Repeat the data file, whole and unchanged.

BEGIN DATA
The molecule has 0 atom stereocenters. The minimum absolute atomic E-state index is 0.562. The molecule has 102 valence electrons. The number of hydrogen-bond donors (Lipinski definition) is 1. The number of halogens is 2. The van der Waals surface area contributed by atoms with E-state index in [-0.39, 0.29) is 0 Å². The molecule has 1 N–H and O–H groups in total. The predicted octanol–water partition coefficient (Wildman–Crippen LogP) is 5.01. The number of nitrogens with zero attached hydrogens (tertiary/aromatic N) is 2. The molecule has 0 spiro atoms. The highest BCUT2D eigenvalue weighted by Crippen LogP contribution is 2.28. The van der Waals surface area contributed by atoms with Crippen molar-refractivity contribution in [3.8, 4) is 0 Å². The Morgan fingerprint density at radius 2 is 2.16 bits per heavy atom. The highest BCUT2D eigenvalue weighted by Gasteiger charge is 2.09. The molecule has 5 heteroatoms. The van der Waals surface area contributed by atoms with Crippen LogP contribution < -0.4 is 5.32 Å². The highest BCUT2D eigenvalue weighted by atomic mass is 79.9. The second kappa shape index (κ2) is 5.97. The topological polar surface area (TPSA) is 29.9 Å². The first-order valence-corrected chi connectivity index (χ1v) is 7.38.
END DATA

The molecule has 0 atom stereocenters. The minimum absolute atomic E-state index is 0.562. The molecule has 102 valence electrons. The number of hydrogen-bond donors (Lipinski definition) is 1. The number of halogens is 2. The van der Waals surface area contributed by atoms with E-state index in [-0.39, 0.29) is 0 Å². The molecule has 1 N–H and O–H groups in total. The predicted octanol–water partition coefficient (Wildman–Crippen LogP) is 5.01. The number of nitrogens with zero attached hydrogens (tertiary/aromatic N) is 2. The molecule has 0 spiro atoms. The highest BCUT2D eigenvalue weighted by Crippen LogP contribution is 2.28. The van der Waals surface area contributed by atoms with Crippen molar-refractivity contribution in [3.8, 4) is 0 Å². The Morgan fingerprint density at radius 2 is 2.16 bits per heavy atom. The highest BCUT2D eigenvalue weighted by Gasteiger charge is 2.09. The molecule has 5 heteroatoms. The van der Waals surface area contributed by atoms with Crippen LogP contribution < -0.4 is 5.32 Å². The highest BCUT2D eigenvalue weighted by atomic mass is 79.9. The second kappa shape index (κ2) is 5.97. The topological polar surface area (TPSA) is 29.9 Å². The first-order valence-corrected chi connectivity index (χ1v) is 7.38.